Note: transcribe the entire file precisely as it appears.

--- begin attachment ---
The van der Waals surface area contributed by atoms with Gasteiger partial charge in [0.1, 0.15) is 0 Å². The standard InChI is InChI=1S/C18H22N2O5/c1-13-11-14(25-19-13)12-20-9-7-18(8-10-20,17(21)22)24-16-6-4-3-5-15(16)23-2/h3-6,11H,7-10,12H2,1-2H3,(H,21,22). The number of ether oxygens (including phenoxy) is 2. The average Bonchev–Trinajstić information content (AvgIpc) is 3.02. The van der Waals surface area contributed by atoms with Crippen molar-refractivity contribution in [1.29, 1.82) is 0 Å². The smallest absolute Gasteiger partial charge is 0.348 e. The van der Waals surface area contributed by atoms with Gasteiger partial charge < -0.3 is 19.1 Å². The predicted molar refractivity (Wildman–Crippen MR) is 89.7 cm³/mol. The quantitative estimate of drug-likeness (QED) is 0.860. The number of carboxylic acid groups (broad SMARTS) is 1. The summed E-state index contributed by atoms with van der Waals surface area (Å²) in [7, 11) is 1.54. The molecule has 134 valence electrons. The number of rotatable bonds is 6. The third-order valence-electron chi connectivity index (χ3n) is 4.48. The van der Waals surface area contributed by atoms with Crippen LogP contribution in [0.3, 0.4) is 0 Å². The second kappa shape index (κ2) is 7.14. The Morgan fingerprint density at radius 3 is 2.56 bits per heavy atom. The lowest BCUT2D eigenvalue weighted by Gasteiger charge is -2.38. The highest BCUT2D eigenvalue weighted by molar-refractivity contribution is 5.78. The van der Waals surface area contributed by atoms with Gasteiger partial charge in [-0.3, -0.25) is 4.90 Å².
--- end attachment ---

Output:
The van der Waals surface area contributed by atoms with Gasteiger partial charge in [0.1, 0.15) is 0 Å². The standard InChI is InChI=1S/C18H22N2O5/c1-13-11-14(25-19-13)12-20-9-7-18(8-10-20,17(21)22)24-16-6-4-3-5-15(16)23-2/h3-6,11H,7-10,12H2,1-2H3,(H,21,22). The number of ether oxygens (including phenoxy) is 2. The average Bonchev–Trinajstić information content (AvgIpc) is 3.02. The van der Waals surface area contributed by atoms with Crippen molar-refractivity contribution in [1.29, 1.82) is 0 Å². The smallest absolute Gasteiger partial charge is 0.348 e. The van der Waals surface area contributed by atoms with Gasteiger partial charge < -0.3 is 19.1 Å². The predicted molar refractivity (Wildman–Crippen MR) is 89.7 cm³/mol. The quantitative estimate of drug-likeness (QED) is 0.860. The number of carboxylic acid groups (broad SMARTS) is 1. The summed E-state index contributed by atoms with van der Waals surface area (Å²) in [7, 11) is 1.54. The molecule has 134 valence electrons. The number of rotatable bonds is 6. The third-order valence-electron chi connectivity index (χ3n) is 4.48. The van der Waals surface area contributed by atoms with Crippen LogP contribution in [0.3, 0.4) is 0 Å². The second kappa shape index (κ2) is 7.14. The Morgan fingerprint density at radius 3 is 2.56 bits per heavy atom. The lowest BCUT2D eigenvalue weighted by Gasteiger charge is -2.38. The highest BCUT2D eigenvalue weighted by molar-refractivity contribution is 5.78. The van der Waals surface area contributed by atoms with Gasteiger partial charge in [-0.3, -0.25) is 4.90 Å².